Many of the other reviews for Frobose's audios appear highly suspect. Most of the comments were posted by people who have never reviewed anything else. And it is surprising how similar their reviews are. Particularly surprising is the reviewer who made the exact same comments for Frobose's programs for Spanish and French ("This really worth the money") awarding five stars to Frobose and far fewer to competitors. Final bit of advice: Buyer beware!
The author goes on and on without sharing any sense of his destination.
Yes, the book
If you are a militant gay, convinced that every other male is secretly gay, you might enjoy the book. If, however, you see the world as a mix of gay and straight -- you'll be frustrated by the lack of straight characters...and by the inclusion of those from the British upper class that would certainly have been part of the story if a more balanced author had been at the keyboard.
Hollinghurst's earlier work - particularly The Swimming Pool Diaries - is much more compelling. This book felt like Downton Abbey without with, pathos, or characters you cared about. (Don't even get me going about the ending...)
The author seems afraid to end the series -- or uncertain as to the ending. He insults his listeners by rehashing 'old news' without really moving the story forward. This is more like a movie of the week where they take a 30 minute story and stretch is to 2 hours in order to enrich the pockets of the producers without any concern of the viewers/readers.
He rambles on and on and on and on
It is so hard for anything to stand out amid the endless droning. Too many characters. Too much back story. Too little forward momentum. If you thought the last book went nowhere, be prepared...
Martin's world and character names are engaging -- too bad he seems afraid to get to a final climax. At least Tolkein had the conviction to find an ending.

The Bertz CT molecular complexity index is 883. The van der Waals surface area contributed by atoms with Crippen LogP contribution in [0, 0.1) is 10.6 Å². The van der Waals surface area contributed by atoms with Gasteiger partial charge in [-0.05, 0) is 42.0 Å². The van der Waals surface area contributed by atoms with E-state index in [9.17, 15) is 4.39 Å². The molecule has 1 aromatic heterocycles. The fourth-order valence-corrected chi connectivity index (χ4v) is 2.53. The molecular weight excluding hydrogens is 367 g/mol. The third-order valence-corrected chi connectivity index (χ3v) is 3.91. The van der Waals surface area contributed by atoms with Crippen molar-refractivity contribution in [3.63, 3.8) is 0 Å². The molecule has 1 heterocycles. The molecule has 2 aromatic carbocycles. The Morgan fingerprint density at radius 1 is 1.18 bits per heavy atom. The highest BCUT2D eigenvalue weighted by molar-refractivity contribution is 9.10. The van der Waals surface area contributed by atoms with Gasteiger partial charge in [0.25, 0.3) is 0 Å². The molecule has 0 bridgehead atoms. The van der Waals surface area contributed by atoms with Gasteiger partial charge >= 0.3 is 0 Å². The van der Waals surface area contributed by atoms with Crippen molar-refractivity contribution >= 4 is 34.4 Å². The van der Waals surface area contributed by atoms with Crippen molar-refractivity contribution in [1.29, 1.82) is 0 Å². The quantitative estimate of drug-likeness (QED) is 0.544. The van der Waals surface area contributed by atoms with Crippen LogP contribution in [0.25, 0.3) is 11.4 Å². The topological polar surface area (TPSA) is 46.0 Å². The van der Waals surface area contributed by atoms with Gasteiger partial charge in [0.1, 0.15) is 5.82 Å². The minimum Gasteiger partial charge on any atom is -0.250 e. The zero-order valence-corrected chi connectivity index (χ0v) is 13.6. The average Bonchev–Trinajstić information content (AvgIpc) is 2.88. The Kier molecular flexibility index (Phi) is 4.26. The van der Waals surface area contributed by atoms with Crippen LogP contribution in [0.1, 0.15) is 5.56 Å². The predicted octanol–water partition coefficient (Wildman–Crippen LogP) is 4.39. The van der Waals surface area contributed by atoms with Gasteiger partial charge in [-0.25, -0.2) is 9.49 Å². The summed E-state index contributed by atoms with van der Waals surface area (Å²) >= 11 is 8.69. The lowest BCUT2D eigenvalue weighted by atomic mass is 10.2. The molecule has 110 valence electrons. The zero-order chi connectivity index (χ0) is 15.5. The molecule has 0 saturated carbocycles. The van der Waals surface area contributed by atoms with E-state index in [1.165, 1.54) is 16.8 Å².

Wish I hadn't wasted so much time on a book that went nowhere. Time to move on -- even if the author is able to.
I'm not sure why I was expecting more of this book. The premise sounded interesting enough. However, the combination of the author's on-point prose and the narrator's 'adequate' reading left me feeling like I just finished a large meal of unremarkable food. Full but not satisfied.
While well read, the book itself was a disappointment. The beginning is enchanting (a nod to the supernatural) -- the middle goes on and on -- the ending reads like a promotion for book two. Don't look for a final conflict between good and evil or resolution of any sort. On the whole, the writing is smart enough but the pacing feels flat/monotonous and the romantic sections get a bit too gooey for my taste. It seemed like the author really didn't have a vision for the elements of evil to challenge the protagonists. The hints at a conspiracy and one-dimensional antagonists helped the book come across as a sweet supernatural romance novel...much less than I expected after the engaging opening. Overall a disappointment -- the spell was cast, however the magic failed to materialize.
Why would an author think she is a better reader for an audiobook than a trained professional? Her publisher and producer should have had the guts to tell that she's not up to the task. Their honesty might have given this light and somewhat interesting work a chance as an audiobook. Instead, listeners are subject to 8 hours of an annoying monotone. While some snippets of decent writing managed to emerge despite the mangled delivery, the book never seemed to fulfill its early promise. Too bad -- I had high hopes.
After reading numerous glowing reviews for this book I was curious...but also apprehensive because I'm not a fan of "Vietnam war books". However, this book entranced me from the first page to the last. Soli does an exceptional job crafting complex and compelling characters. Her descriptions of Vietnam make the country come alive -- almost emerging as another character. If you are looking for a simplified political parable for or against the war, look elsewhere. For those seeking an original work of fiction that will transport you to another time and place, The Lotus Eaters delivers.